Altar calls always make me cringe.
Which then makes me feel guilty.
Which makes me wonder if I should be mouthing along. Just in case.
It is a vicious cycle.

This week our Sunday School class finished up a video study we are doing.
The study was good. The story powerful and the speaker polished.
Even if her bright orange overcoat matched the exact shade of her hair and she was occasionally a little too kitschy for me. She made a lot of good points. Had an amazing story and had made me think and occasionally cry over the last few weeks. But her altar call made my eyes glaze over. I tried to tune her out and not get irritated.

She said the usual verses, leading in of course with John 3:16.
She even threw out the classic, “If you died tonight, do you know where you would spend eternity” card.

And very eloquently laid it all out and asked the audience and viewers to follow along.
And I couldn’t help but think, isn’t there more than that.
More than escaping hell.
More than some perfectly crafted prayer or plan of salvation.

I wanted her to talk about love. Or peace. Or justice. Or that the kingdom is now.
Right in front of us.
Or extravagant grace.
You know, the things Jesus talked about.
I don’t exactly remember him asking his disciples to repeat after him.
Or walking them down the Roman Road.

And I probably should tell you that I became a Christian at one of those alter calls.
It was Junior High church camp one of the last nights.
I think it was the lure of some bad Christian band.
But I went forward.
I copied their formula prayer and it felt good. Holy even.
I also said that same prayer at least a half dozen more times at retreats or youth events throughout highschool.
Just to be sure it took of course.
But I don’t think it was that one single moment that changed where I would spend eternity. It was that one plus a thousand others.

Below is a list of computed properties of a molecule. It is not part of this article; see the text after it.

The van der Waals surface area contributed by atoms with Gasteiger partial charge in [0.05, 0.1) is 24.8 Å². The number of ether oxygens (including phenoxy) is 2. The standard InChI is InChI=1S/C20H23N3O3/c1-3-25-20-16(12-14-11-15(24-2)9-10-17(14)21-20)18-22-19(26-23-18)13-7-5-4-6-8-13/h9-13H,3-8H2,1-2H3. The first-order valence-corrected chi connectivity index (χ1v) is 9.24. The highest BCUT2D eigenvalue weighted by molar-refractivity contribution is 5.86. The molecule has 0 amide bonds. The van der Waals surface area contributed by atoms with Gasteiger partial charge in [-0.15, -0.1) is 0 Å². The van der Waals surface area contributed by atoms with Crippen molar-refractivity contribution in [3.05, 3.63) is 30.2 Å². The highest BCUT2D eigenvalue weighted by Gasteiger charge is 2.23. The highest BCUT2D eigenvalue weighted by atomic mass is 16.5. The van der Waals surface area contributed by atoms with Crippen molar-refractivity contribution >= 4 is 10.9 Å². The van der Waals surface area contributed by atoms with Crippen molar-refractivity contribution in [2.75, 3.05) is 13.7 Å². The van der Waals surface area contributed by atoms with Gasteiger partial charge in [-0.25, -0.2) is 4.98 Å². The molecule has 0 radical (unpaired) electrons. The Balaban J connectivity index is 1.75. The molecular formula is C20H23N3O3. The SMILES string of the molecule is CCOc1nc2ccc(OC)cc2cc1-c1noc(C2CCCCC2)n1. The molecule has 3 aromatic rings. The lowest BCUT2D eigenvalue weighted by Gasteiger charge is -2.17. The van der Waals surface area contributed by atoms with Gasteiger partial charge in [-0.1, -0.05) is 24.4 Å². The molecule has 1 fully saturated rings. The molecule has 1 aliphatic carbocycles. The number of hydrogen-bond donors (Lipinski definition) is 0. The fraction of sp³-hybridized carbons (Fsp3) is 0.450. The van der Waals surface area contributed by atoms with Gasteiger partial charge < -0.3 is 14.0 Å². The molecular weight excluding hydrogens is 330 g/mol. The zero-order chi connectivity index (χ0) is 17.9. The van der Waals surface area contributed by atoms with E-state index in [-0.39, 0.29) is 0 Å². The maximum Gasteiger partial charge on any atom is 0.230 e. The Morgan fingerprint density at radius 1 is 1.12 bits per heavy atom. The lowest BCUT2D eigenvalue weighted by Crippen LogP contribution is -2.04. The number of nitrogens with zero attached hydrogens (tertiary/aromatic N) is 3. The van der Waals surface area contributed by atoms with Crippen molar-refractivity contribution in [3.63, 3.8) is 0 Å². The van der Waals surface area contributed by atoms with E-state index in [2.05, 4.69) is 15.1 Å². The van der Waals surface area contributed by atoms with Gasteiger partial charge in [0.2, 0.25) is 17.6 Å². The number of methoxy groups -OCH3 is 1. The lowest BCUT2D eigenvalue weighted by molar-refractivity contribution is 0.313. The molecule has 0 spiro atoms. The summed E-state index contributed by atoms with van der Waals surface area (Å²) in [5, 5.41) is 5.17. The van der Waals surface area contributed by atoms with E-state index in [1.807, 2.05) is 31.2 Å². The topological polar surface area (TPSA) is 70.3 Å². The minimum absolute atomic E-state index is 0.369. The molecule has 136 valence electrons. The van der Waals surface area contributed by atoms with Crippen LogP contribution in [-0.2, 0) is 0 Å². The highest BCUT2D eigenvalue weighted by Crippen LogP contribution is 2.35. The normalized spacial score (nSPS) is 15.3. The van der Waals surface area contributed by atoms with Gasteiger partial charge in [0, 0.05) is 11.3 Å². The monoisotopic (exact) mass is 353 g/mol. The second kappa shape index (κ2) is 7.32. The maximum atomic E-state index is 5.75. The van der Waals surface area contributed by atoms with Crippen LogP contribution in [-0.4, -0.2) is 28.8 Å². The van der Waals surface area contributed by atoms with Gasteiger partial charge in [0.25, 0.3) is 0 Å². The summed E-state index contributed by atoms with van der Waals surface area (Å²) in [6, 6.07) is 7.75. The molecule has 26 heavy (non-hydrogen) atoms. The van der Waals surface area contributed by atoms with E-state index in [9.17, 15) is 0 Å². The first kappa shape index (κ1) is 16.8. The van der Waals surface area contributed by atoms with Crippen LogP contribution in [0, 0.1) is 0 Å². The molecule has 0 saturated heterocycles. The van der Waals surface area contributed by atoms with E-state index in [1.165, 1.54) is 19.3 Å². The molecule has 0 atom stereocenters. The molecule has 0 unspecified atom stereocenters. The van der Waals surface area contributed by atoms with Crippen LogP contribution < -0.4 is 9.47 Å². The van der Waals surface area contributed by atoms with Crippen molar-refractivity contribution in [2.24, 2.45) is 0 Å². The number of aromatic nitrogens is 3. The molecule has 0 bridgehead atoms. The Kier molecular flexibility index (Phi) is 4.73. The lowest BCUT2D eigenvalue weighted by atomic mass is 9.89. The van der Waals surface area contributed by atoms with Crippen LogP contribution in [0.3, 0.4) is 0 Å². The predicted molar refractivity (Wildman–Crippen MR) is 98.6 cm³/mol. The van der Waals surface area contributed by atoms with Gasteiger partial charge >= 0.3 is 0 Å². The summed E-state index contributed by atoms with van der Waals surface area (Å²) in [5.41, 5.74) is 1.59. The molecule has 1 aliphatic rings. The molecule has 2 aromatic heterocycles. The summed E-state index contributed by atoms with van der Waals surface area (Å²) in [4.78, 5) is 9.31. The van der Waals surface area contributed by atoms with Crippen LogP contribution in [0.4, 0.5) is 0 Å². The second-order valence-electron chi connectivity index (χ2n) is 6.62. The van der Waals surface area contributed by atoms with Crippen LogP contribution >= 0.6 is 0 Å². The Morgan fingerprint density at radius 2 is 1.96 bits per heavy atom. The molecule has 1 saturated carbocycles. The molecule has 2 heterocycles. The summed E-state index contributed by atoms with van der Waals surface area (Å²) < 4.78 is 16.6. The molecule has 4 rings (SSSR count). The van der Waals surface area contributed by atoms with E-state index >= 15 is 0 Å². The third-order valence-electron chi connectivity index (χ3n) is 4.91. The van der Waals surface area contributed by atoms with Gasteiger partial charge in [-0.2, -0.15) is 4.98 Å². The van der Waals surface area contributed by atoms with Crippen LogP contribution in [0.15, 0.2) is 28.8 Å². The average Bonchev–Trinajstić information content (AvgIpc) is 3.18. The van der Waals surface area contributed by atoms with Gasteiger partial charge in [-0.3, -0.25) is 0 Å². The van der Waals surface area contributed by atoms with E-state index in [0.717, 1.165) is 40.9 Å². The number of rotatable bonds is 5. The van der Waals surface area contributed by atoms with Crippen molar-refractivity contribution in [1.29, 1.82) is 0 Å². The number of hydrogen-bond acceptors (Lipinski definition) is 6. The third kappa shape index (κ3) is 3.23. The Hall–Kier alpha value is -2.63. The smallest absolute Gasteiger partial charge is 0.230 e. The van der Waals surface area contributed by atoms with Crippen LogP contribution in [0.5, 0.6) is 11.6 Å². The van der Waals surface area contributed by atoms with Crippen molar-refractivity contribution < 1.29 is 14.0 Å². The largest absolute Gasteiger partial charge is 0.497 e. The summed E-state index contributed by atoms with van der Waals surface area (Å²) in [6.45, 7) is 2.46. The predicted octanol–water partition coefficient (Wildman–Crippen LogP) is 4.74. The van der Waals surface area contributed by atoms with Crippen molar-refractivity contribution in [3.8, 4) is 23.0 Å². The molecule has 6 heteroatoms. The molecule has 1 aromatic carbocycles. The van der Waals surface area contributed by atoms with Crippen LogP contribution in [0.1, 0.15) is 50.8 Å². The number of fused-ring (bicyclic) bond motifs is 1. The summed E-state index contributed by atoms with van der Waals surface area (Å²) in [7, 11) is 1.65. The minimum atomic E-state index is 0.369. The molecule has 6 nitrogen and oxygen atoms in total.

And more importantly it changes how I live, not just where I will go after I die.

I don’t ever remember not going to church or not believing in Jesus.
Yes, there have been moments where I have chosen more. Made promises and commitments and taken leaps and jumps.
And there have also been moments where I moved backwards and sideways.
And times where I got really comfortable and refused to go anywhere at all.

No matter where I was.
On the right track, the wrong one or kneeling at an altar,
I was always His.
Even before junior high church camp.
Even if I had never wandered down an aisle.
What matters most is that I have been slowly stumbling closer to Him ever since.

This post is part of bigger picture blogs..........and attempt to find the bigger picture in our crazy week and look for faith along the way. Check out some of the other posts here.

Bigger Picture Moment


da mainiac mama said...

Growing up I was raised to believe that through acts we will be saved. That Jesus loves us, but we need to work for his love.

I've been attending a Lutheran church now for the past 8 years and they speak of grace. Which is still a little vague to me.

I'm hoping that with my love for God, and His love for me that I'll make it there just fine. Acts & Grace included.

And I'm sure you will, too.

Corinne said...

This was such a beautiful post.... thank you for sharing it with us...

Stephanie Flaa said...

Preach it sister

Beth (and Eric) said...

This was great. I definitely agree. After years of learning the way to "share my faith" I finally realized that all I learned was a recited speech that was not my heart or my relationship with God at all. And most of those points and phrases (such as, "accepting Jesus into your heart") are not even in scripture. Anyway, you are a strong woman, and I think this makes Jesus happy.

This Heavenly Life said...

I'm not generally a teary blog-reader...but this one hit me hard. I feel it SO very much, and you are so right...the altar call isn't the most important thing. Not even close. It's the day to day motion -- the forward and backwards and stuck in the mud -- that builds our lives and the path we'll travel towards Jesus.

You know? I think Jesus is even closer to us when we're stuck in the mud or moving backwards than when we're storming the altar, pledging our allegiance forevermore. It's when we're hiding from him that he's there the most.

I loved this bigger picture moment. Thank you so, so much!

Carolyn Phillips said...

Thank you, you sound like a woman after my own heart who doesn't do one size fits all christianity.

I think alter calls, repeat after me, Roman road etc all their way for some people, that they are a way of explaining deeper truths, but they are not the be all and end all, and neither are they a measure of who is and isn't saved.

I don't think it is through acts, but neither is it through repeating a prayer line by line. I think it is in the daily drawing close to God, relying on grace, consecrating and living faith where we are, wether that is in the pit or the mountain top.